BORN: 15 January, 1939, in Nottinghamshire. Died 21 January, 2015, in Inverness, aged 76.
For almost half a century Clive Freshwater was the pioneering spirit behind the Loch Insh Watersports Centre which is now a central part of the economy of the Highlands. The amenities the centre provides have gained an international reputation and won acclaim from royalty and locals alike. “So much has been done here,” the Princess Royal was heard to say when she opened the extension a decade ago – the year that Freshwater and the centre won the Highlands and Islands’ “Small Business of the Year” award.
Freshwater had the imagination, determination and canny business acumen that helped to ensure the centre’s success in one of Scotland’s most picturesque and unspoilt areas.
The venture started in 1969 as the Cairngorm Canoeing and Sailing School Ltd, housed in the Insh village hall and a derelict boathouse. The centre’s growth and the improved facilities it has brought to generations of families are immeasurable.
Tim Walker, former principal at Glenmore Lodge, told The Scotsman: “Clive was a giant of a man in both achievement and physical presence. He had a work ethic which was without equal and Loch Insh Watersports is an example of what can be achieved through vision and dogged determination. The centre is a tribute to Clive and the whole Freshwater family; for those who knew him, they know they will never see his like again.”
Clive Freshwater was the son of a railway signalman and after attending Alford Grammar School he worked in the watersport industry – particularly canoeing.
He was a passionate footballer and at 16 was signed by Grimsby Town. While playing he also studied for a diploma in physical education. For a few seasons Freshwater was the goalkeeper for the Leeds A team under Don Revie’s management.
An injury ended his playing days and while a teacher at Gedling School in Nottingham Freshwater he did voluntary work at Glenmore Lodge.
It was an experience that changed his life and in 1961 he was appointed outdoor activities instructor at the Lodge and by his example and enthusiasm greatly increased Glenmore’s activities to include canoeing, skiing, sailing and rock-climbing.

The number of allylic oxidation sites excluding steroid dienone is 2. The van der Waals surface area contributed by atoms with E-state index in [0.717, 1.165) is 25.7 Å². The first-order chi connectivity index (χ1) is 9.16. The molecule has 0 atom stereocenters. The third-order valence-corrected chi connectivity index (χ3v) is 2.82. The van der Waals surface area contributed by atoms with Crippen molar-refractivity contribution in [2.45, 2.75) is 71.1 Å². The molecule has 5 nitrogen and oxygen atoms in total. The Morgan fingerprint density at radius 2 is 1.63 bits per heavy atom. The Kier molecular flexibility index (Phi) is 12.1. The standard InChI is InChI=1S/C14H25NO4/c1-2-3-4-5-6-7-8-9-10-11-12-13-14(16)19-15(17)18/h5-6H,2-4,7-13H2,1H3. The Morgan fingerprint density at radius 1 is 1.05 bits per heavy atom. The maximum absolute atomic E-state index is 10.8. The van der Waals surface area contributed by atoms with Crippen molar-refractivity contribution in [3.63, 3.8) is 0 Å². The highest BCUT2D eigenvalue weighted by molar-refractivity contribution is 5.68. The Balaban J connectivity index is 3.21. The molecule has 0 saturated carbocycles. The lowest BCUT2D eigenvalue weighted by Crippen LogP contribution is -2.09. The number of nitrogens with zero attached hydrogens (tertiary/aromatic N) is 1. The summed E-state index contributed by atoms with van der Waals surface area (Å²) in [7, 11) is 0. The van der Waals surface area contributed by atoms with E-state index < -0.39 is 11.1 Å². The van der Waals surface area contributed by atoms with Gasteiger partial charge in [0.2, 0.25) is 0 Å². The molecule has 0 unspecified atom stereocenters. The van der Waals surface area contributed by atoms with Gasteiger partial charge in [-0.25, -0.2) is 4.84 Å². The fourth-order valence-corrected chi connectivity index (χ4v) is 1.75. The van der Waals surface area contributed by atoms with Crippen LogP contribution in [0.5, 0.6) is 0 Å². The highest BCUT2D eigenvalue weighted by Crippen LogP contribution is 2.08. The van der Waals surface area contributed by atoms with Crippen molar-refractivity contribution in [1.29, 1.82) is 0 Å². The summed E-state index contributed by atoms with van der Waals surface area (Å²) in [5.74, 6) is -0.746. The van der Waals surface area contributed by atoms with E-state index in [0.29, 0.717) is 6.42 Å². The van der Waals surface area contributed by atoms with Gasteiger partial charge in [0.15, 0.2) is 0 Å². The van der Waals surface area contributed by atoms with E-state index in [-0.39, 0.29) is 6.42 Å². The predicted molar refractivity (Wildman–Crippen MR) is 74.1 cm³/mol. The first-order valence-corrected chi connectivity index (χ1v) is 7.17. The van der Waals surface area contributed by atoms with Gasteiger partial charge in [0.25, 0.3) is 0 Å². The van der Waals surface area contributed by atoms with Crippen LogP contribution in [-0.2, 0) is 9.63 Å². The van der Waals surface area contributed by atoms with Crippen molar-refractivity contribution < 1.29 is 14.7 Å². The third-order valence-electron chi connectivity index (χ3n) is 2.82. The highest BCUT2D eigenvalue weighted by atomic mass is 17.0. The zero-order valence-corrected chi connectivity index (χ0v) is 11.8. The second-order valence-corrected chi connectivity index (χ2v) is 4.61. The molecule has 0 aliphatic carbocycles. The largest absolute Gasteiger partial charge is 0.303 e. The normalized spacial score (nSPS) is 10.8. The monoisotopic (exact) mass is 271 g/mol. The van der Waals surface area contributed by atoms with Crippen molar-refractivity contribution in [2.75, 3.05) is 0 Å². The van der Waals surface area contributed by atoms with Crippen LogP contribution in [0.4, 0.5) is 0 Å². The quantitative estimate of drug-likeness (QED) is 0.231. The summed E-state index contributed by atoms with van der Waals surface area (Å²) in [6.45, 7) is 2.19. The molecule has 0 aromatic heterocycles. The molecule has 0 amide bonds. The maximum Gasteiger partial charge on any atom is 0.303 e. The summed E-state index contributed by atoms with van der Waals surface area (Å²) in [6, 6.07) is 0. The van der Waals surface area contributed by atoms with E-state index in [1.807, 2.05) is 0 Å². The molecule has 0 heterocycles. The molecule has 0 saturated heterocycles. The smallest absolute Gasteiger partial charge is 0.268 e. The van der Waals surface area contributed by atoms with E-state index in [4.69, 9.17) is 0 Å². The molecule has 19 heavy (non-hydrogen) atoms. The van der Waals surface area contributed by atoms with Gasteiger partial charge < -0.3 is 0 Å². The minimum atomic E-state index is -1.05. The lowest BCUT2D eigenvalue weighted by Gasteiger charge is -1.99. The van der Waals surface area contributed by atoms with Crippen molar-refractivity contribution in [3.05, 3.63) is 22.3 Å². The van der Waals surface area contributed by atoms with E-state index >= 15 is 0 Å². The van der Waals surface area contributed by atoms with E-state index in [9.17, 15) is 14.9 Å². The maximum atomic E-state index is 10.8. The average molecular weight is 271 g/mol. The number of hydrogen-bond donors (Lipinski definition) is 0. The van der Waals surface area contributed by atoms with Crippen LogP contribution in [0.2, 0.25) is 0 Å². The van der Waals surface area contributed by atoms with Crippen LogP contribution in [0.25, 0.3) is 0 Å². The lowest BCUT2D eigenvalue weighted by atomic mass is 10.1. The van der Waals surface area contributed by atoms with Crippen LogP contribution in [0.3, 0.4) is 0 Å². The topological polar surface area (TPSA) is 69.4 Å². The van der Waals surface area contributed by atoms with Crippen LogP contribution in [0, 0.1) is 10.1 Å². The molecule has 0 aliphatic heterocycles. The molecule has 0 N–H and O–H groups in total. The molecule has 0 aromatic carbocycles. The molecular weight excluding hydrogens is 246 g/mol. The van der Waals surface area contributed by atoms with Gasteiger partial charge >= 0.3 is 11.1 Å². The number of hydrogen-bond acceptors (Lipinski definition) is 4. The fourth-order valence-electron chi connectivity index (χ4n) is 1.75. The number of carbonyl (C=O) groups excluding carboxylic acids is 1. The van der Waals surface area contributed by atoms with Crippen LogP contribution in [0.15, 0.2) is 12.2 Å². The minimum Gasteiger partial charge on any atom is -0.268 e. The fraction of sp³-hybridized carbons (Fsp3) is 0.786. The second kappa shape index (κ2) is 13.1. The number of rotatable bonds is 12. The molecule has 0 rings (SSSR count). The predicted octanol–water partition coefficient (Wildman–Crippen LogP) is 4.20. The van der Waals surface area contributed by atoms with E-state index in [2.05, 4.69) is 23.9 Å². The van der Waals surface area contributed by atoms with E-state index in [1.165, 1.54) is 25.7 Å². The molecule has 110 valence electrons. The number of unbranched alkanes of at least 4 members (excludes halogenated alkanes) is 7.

More recently wind-surfing and a plastic ski slope have been added.
By 1969 this enthusiasm was channelled into his own outdoor enterprise when he left Glenmore to set up as an instructor on Loch Insh. He and his wife invested £1,000 buying the hall and the boathouse and rented some land on the lochside from the Forestry Commission.
Through his own drive and energy the centre prospered and it became established as a place of excellence for instruction in skiing, canoeing and sailing. Indeed, the business has flourished and is now a major employer in the area and is highly regarded for its hospitality and safety.
Many schools and young groups – 200 students can be accommodated a night – visit the centre, all enjoying many of the challenging facilities. Freshwater ensured there was utmost vigilance at all times.
He diversified prudently and ensured the facilities moved with the time and the demands of a changing clientele. He became a proficient skier and qualified as an instructor serving for more than a decade as chairman of the British Association of Snowsports Instructors.
Freshwater was never one to be daunted by authority – or bureaucracy. He became heavily involved in a major trial, the Spey canoe case of 1969, when the owners of the salmon fishing on the River Spey brought a case against Freshwater, arguing that his two-day canoeing trips on the river were disrupting the fishing.
Showing typical tenacity Freshwater fought the case and, after a lengthy trial, an appeal and a hearing in the House of Lords, he was triumphant.
The Freshwaters were always keen to protect the environment. Many of the log cabins, for example, were constructed from telegraph poles salvaged from the old A9. Their own house, commanding a fine position overlooking the loch, was made from telegraph poles which had serviced the Edinburgh/London telephone lines.
The joy and pleasure the Centre has given is confirmed by Richard Cameron (former head of planning for Highland Region). “It was a year-round centre of activity with continuing economic benefit to the locality.
“The initiative of Clive and Sally Freshwater back in the 1960s and sustained over a period of some 45 years has been a material contributor to this phenomenon.”
“Freshwater was popular throughout the community and apart from his enthusiasm and professional vision he much enjoyed a ceilidh.
“He was not a Scot but wore the kilt with pride and sang ballads and played the guitar with an infectious gusto.”
Freshwater is survived by Sally, his wife of 45 years, and their three sons.